Steve Fielding:

Mark Brickles writes: Re. “Steve Fielding is just a media torte. Sorry, tart.“, Wednesday, item 3. I was rather shocked to read about the kind of arguments you have been trying to justify against someone with dyslexia. I have experienced this first hand throughout my schooling and university studies. Even now I am teased by people who confuse it with being “loopy”. However, I have completed 4 university degrees, winning a scholarship for my MBA. I also have a successful career and a happy life and I am as capable of performing in a job as anyone.

To me, this is just out there. You clearly do not know what you are talking about. You should be ashamed of yourselves for trying to get mileage out of this. Your focus should be all of the incompetence, cronyism and the transformation of governments into spin machines. Not picking on people with dyslexia!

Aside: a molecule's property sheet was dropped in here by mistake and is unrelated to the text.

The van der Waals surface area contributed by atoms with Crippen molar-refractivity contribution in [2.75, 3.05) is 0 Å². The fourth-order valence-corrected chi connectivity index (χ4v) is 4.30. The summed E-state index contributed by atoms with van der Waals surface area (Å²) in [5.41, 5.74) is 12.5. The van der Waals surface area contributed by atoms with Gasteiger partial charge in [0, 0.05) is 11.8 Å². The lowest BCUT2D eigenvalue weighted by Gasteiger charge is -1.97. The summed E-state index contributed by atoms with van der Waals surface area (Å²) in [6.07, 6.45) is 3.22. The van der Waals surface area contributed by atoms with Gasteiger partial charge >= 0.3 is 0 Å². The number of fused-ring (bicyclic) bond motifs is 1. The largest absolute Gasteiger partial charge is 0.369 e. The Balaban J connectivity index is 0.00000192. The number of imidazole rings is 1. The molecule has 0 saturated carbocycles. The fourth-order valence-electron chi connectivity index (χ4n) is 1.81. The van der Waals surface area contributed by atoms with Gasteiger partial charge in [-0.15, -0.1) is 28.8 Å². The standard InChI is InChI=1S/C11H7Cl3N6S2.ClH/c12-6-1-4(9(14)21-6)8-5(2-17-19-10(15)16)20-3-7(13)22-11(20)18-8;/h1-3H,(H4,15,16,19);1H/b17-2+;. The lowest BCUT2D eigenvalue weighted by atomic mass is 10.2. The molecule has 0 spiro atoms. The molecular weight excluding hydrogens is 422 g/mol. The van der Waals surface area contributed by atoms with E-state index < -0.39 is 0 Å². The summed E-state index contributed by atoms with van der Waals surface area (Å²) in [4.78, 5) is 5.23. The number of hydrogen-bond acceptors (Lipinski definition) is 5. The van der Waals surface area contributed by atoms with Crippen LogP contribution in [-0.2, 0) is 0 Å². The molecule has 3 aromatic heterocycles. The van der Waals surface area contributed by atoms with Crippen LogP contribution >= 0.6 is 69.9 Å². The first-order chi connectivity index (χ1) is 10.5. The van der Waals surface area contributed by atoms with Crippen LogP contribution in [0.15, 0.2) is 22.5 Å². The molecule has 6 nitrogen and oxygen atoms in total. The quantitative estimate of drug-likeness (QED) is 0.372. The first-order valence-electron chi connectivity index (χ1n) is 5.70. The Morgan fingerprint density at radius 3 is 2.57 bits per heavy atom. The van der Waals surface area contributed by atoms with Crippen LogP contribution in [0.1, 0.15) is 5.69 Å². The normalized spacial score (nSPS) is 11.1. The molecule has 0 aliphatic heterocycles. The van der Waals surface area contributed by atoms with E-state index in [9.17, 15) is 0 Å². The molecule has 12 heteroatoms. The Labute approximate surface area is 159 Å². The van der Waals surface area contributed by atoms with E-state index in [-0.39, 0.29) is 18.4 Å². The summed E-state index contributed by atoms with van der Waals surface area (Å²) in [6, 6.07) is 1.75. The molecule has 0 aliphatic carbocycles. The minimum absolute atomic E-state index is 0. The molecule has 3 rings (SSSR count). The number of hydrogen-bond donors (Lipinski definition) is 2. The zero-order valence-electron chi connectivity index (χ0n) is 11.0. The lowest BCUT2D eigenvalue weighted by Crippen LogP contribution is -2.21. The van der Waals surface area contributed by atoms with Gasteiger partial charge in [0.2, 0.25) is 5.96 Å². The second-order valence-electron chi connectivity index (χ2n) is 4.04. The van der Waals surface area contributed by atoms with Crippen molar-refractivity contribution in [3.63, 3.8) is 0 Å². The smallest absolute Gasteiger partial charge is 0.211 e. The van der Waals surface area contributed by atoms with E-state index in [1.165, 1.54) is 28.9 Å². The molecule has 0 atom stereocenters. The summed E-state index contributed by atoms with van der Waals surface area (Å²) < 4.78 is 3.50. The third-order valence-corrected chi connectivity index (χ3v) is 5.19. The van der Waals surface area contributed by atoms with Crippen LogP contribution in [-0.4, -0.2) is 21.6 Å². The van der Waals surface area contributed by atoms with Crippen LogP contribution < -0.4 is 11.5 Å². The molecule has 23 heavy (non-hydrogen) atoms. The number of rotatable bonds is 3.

And then you use the grammatically challenged Bernard to attack him? What the? Am I in the twilight zone here?? His argument is that Steve should not be a senator because he has dyslexia. Yet Bernard, clearly grammatically challenged, has somehow slinked into a Journo job.. Now that is loopy!

Just as you argued against Steve, “if Crikey has some kind of condition, where it cannot even hold to basic moral standards in reporting, it should not be in journalism”.

Shape up team or ship out to ACA or Today Tonight.

P.S. I do not know Steve, I don’t go to church and I have never voted for him… Yet I feel compelled to complain… Not good.

Richard Lawson writes: I am myself burdened with something of a spelling disability, so I have been following the Fielding debate with some interest, however are you aware that there is a lower order relative to Godwin’s Law I call Devine law, whereby as soon as Ms Devine is mentioned, a debate becomes worthless (oh look, like now!).

As you have quoted yourselves in the past: “don’t wrestle with swine, you both end up covered in muck and the swine enjoy it”. As for putting in a link to her article, have you no compassion? Someone might accidentally click on it.

Personally I’m convinced his disability is primarily media tartyness, I quickly learnt never to spell out a word in public unless I actually want people to laugh — something I no long mind in most circumstances, excluding national media.